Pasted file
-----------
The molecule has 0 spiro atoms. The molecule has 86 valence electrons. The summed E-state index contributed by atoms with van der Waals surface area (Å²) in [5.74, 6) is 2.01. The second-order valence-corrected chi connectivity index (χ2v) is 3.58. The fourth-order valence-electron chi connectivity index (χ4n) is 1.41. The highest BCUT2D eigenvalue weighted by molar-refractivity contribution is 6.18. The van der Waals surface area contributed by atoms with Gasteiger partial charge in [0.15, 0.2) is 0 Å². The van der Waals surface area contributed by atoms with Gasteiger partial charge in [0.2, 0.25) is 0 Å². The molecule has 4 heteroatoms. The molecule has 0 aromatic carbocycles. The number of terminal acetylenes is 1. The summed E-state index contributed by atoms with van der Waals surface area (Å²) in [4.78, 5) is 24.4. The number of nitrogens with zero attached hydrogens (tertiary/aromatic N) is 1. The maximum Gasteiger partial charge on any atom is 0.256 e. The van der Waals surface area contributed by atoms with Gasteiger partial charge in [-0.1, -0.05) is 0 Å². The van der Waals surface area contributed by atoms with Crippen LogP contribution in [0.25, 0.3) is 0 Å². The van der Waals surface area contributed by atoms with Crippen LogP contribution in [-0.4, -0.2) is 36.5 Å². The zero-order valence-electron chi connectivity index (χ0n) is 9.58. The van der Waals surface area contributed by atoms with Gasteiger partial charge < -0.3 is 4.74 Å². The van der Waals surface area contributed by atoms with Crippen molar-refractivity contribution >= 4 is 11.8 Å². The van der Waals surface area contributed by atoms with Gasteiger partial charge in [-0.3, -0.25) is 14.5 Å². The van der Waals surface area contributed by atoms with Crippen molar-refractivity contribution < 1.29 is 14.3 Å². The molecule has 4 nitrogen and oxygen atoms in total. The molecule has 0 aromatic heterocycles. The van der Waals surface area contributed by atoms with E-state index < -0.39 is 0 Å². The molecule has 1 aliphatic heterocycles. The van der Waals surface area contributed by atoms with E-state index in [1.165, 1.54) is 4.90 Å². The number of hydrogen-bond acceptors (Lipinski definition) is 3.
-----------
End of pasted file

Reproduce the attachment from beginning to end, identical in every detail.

The molecule has 0 spiro atoms. The molecule has 86 valence electrons. The summed E-state index contributed by atoms with van der Waals surface area (Å²) in [5.74, 6) is 2.01. The second-order valence-corrected chi connectivity index (χ2v) is 3.58. The fourth-order valence-electron chi connectivity index (χ4n) is 1.41. The highest BCUT2D eigenvalue weighted by molar-refractivity contribution is 6.18. The van der Waals surface area contributed by atoms with Gasteiger partial charge in [0.15, 0.2) is 0 Å². The van der Waals surface area contributed by atoms with Gasteiger partial charge in [0.2, 0.25) is 0 Å². The molecule has 4 heteroatoms. The molecule has 0 aromatic carbocycles. The number of terminal acetylenes is 1. The summed E-state index contributed by atoms with van der Waals surface area (Å²) in [4.78, 5) is 24.4. The number of nitrogens with zero attached hydrogens (tertiary/aromatic N) is 1. The maximum Gasteiger partial charge on any atom is 0.256 e. The van der Waals surface area contributed by atoms with Gasteiger partial charge in [-0.1, -0.05) is 0 Å². The van der Waals surface area contributed by atoms with Crippen LogP contribution in [0.25, 0.3) is 0 Å². The van der Waals surface area contributed by atoms with Crippen LogP contribution in [-0.4, -0.2) is 36.5 Å². The zero-order valence-electron chi connectivity index (χ0n) is 9.58. The van der Waals surface area contributed by atoms with Gasteiger partial charge < -0.3 is 4.74 Å². The van der Waals surface area contributed by atoms with Crippen molar-refractivity contribution >= 4 is 11.8 Å². The van der Waals surface area contributed by atoms with Gasteiger partial charge in [-0.3, -0.25) is 14.5 Å². The van der Waals surface area contributed by atoms with Crippen molar-refractivity contribution < 1.29 is 14.3 Å². The molecule has 4 nitrogen and oxygen atoms in total. The molecule has 0 aromatic heterocycles. The van der Waals surface area contributed by atoms with E-state index < -0.39 is 0 Å². The molecule has 1 aliphatic heterocycles. The van der Waals surface area contributed by atoms with E-state index in [1.165, 1.54) is 4.90 Å². The number of hydrogen-bond acceptors (Lipinski definition) is 3.